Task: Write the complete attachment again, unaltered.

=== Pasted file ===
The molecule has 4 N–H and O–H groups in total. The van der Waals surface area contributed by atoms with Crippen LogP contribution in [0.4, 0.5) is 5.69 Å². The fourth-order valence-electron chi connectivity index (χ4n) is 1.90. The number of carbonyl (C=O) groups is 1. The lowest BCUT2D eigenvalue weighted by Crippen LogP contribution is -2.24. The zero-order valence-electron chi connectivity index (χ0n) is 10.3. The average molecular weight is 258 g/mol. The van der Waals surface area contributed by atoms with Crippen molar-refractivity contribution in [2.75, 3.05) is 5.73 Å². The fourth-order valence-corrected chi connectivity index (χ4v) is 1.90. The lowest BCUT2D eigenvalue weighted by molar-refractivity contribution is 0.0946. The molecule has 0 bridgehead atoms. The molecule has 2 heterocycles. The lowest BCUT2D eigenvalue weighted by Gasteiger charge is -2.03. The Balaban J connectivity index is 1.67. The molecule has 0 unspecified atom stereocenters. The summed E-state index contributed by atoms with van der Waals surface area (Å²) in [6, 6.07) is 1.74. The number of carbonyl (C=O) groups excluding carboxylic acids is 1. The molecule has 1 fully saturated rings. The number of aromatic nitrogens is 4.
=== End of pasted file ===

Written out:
The molecule has 4 N–H and O–H groups in total. The van der Waals surface area contributed by atoms with Crippen LogP contribution in [0.4, 0.5) is 5.69 Å². The fourth-order valence-electron chi connectivity index (χ4n) is 1.90. The number of carbonyl (C=O) groups is 1. The lowest BCUT2D eigenvalue weighted by Crippen LogP contribution is -2.24. The zero-order valence-electron chi connectivity index (χ0n) is 10.3. The average molecular weight is 258 g/mol. The van der Waals surface area contributed by atoms with Crippen molar-refractivity contribution in [2.75, 3.05) is 5.73 Å². The fourth-order valence-corrected chi connectivity index (χ4v) is 1.90. The lowest BCUT2D eigenvalue weighted by molar-refractivity contribution is 0.0946. The molecule has 0 bridgehead atoms. The molecule has 2 heterocycles. The lowest BCUT2D eigenvalue weighted by Gasteiger charge is -2.03. The Balaban J connectivity index is 1.67. The molecule has 0 unspecified atom stereocenters. The summed E-state index contributed by atoms with van der Waals surface area (Å²) in [6, 6.07) is 1.74. The number of carbonyl (C=O) groups excluding carboxylic acids is 1. The molecule has 1 fully saturated rings. The number of aromatic nitrogens is 4.